I loved the idea of creating a program where a major part of the learning would come from student’s interactions with each other, while every program participant at one time or another plays the role of “host” and “visitor”. I feel very strongly that reciprocity is something that should be brought into more international education/education abroad conversations!

CISabroad prides itself in affordable study abroad programs, how do you maintain quality programs and strong support services while offering more affordable programs?

One of my greatest challenges as director of programs for CISabroad is ensuring that our programs provide incredible value and remain among the lowest cost, if not the lowest cost program in each location where we operate! We have a great staff around the world who work hard to ensure that our students and interns have genuine experiences that are different than what they would have if they were to travel abroad through any other organization.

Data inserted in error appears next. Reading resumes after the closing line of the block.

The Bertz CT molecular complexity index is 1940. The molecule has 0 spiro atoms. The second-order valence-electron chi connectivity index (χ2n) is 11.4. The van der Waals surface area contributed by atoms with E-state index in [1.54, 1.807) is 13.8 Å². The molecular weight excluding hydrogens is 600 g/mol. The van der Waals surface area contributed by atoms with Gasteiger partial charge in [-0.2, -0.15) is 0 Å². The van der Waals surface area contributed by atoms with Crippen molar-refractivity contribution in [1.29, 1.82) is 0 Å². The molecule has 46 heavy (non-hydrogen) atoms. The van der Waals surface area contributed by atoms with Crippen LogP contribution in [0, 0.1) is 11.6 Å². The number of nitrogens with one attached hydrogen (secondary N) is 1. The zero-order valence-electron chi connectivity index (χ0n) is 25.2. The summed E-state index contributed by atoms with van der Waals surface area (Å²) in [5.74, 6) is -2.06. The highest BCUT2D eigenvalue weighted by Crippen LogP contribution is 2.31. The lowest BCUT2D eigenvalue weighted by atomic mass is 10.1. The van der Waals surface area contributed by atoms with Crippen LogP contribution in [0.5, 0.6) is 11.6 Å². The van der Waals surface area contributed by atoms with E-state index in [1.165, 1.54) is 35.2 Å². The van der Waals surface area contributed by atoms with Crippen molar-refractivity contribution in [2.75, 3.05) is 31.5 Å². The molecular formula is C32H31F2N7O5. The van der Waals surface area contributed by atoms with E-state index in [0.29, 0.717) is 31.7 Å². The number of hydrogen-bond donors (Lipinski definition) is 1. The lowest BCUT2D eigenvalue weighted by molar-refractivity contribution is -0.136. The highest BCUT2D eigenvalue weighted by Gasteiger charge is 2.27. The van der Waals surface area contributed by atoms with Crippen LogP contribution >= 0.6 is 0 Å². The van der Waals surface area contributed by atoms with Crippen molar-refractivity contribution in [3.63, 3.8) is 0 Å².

We’re able to keep our costs down by thinking outside the box, and by being flexible. Another thing that helps us is that our headquarters is in a small (and incredibly unique) town, so we’re not paying the overhead costs that we’d be paying in a major metropolitan area to run our business.

Volunteer with an elephant in Thailand

Joe volunteering with elephants in Thailand

If you were back at Vassar and had a CISabroad catalog, which program would you want to go on?

Without a doubt I’d be headed to Thailand! Our program just outside of Bangkok offers a great academic experience, tons of excursions and cultural activities, and provides access to all of Southeast Asia (it is so cheap to travel from Bangkok to Cambodia, Laos, Vietnam, and Myanmar). Also, it is our least expensive semester program. I’m still paying back loans for my expensive study abroad experience, so I can really appreciate the value of the CISabroad Thailand program!